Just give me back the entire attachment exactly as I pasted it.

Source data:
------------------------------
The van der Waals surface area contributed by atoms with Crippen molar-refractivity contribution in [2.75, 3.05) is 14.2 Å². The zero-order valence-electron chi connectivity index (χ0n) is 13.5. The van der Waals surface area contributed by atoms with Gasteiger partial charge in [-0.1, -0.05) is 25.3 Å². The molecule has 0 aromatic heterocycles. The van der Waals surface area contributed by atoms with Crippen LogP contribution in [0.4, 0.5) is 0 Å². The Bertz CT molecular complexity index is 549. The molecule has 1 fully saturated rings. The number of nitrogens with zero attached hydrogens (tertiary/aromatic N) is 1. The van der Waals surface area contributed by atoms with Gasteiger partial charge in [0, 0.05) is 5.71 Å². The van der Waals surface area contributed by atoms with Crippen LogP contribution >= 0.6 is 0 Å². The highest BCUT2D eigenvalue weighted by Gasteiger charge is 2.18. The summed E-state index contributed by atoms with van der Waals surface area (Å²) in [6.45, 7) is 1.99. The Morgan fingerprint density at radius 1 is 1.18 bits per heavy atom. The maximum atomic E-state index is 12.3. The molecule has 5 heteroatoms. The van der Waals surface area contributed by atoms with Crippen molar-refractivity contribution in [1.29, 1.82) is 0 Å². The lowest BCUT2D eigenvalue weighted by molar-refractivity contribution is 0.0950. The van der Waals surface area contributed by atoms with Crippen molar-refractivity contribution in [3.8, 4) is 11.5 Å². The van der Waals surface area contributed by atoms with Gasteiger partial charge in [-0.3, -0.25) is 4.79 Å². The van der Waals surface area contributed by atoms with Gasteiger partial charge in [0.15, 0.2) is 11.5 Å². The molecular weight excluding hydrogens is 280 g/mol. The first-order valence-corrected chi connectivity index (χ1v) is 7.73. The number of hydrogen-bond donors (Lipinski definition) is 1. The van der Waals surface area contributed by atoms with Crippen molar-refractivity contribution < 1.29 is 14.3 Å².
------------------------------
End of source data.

The van der Waals surface area contributed by atoms with Crippen molar-refractivity contribution in [2.75, 3.05) is 14.2 Å². The zero-order valence-electron chi connectivity index (χ0n) is 13.5. The van der Waals surface area contributed by atoms with Gasteiger partial charge in [-0.1, -0.05) is 25.3 Å². The molecule has 0 aromatic heterocycles. The van der Waals surface area contributed by atoms with Crippen LogP contribution in [0.4, 0.5) is 0 Å². The Bertz CT molecular complexity index is 549. The molecule has 1 fully saturated rings. The number of nitrogens with zero attached hydrogens (tertiary/aromatic N) is 1. The van der Waals surface area contributed by atoms with Gasteiger partial charge in [0, 0.05) is 5.71 Å². The van der Waals surface area contributed by atoms with Crippen LogP contribution >= 0.6 is 0 Å². The highest BCUT2D eigenvalue weighted by Gasteiger charge is 2.18. The summed E-state index contributed by atoms with van der Waals surface area (Å²) in [6.45, 7) is 1.99. The Morgan fingerprint density at radius 1 is 1.18 bits per heavy atom. The maximum atomic E-state index is 12.3. The molecule has 5 heteroatoms. The van der Waals surface area contributed by atoms with Crippen molar-refractivity contribution in [1.29, 1.82) is 0 Å². The lowest BCUT2D eigenvalue weighted by molar-refractivity contribution is 0.0950. The van der Waals surface area contributed by atoms with Crippen molar-refractivity contribution in [3.8, 4) is 11.5 Å². The van der Waals surface area contributed by atoms with Gasteiger partial charge in [-0.3, -0.25) is 4.79 Å². The van der Waals surface area contributed by atoms with Gasteiger partial charge in [0.15, 0.2) is 11.5 Å². The molecular weight excluding hydrogens is 280 g/mol. The first-order valence-corrected chi connectivity index (χ1v) is 7.73. The number of hydrogen-bond donors (Lipinski definition) is 1. The van der Waals surface area contributed by atoms with Crippen molar-refractivity contribution < 1.29 is 14.3 Å².